In a divorce or separation, a “child-up” parenting plan refers to an approach of child rearing that focuses on the emotional and psychological health of the child. This type of parenting plan is like others in that it involves both parents splitting up their responsibilities and rights, but it differs in that usually, a trained social worker or a family law attorney will intervene and create the plan.
The child’s best interest standard holds true in child-up parenting plans, but they take this further by dynamically considering the child’s best interests over time.
What are Some Features and Benefits of Child-Up Parenting Plans?
The following are a few of the standout features and benefits of child-up parenting plans:
- Dynamic Approach: As the child grows, the parenting plan will change to fit the needs of the child throughout their childhood (from infancy to 18 years-old).
- Shared Parental Responsibility: Both parents attempt to share parental roles and duties. For instance, rather than one parent being the disciplinarian, both parents will discipline equally.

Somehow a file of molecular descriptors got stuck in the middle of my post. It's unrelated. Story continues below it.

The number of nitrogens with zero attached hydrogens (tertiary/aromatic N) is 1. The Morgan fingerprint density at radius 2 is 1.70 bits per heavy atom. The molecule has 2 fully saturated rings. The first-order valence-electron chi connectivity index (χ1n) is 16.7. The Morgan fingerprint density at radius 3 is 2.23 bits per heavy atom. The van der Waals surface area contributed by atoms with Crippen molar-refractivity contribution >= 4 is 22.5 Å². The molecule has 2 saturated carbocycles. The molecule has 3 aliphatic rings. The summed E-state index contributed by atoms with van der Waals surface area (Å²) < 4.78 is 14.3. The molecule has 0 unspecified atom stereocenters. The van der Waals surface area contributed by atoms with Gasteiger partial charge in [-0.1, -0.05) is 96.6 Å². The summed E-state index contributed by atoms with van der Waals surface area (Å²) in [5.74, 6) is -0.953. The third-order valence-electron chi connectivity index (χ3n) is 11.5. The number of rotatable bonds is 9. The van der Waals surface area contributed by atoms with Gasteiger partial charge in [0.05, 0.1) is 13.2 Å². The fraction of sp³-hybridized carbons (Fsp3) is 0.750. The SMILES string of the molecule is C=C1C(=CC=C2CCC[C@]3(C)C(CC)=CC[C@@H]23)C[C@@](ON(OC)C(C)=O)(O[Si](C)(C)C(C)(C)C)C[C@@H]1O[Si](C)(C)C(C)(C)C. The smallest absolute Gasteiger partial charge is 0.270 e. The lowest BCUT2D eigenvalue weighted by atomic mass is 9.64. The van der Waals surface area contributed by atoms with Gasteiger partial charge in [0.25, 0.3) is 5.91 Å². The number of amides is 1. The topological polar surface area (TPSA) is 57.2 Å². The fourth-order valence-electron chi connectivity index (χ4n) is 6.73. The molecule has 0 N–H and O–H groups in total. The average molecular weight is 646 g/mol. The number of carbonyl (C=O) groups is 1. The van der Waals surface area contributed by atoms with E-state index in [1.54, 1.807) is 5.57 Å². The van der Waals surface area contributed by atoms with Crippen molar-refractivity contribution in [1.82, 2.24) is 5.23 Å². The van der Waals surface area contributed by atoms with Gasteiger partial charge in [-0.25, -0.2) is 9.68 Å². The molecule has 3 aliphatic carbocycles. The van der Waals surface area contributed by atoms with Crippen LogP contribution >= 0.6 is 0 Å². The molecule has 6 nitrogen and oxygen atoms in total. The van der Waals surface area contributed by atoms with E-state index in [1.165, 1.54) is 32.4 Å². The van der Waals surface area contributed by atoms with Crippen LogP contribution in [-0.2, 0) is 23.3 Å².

- Task-Specific Duties: Instead of a set of broad duties, parents will be allocated specific tasks.
- Greater Access to Both Parents: The child will have more access to both parents, which can also alleviate the stress and workload of each.
- Time is Specifically Allocated: A parenting plan can clearly layout how time will be spent, including weekends and holidays. While the plan can lay out a general schedule, both parents must agree to change the plan.
Child-up plans are quite specific and require a lot of attention to detail, as they can even include the child’s diet and religious attendance. An experienced family law attorney can assist you in creating a plan that works best for your child and for your schedule.
Are Child-Up Parenting Plans for Everyone?
Child-up parenting plans are fairly new, so they may not be as widely available as more traditional plans. If they are available, they will only work if both parents are willing and able to cooperate with each other. Child-up parenting plans require a lot of compromise and communication, so any history of hostility or abuse takes this type of plan off the table.
Ultimately, all decisions come down to what is best for the child. If the court doesn’t find a child-up parenting plan to be appropriate for a particular case, a different plan will be issued. So, ultimately it is up to the court to decide if they want to implement the child-up parenting plan.
Do I Need a Lawyer for Assistance with a Child-Up Parenting Plan?
If you are interested in learning more about a child-up parenting plan, then contact an experienced child custody lawyer in your area. Since these parenting plans are very specific and particular, it is important to fill it out correctly. A lawyer can lay out your options for you, help you decide your best course of action, draft a plan that fits your situation, and represent your best interests in any upcoming court proceedings.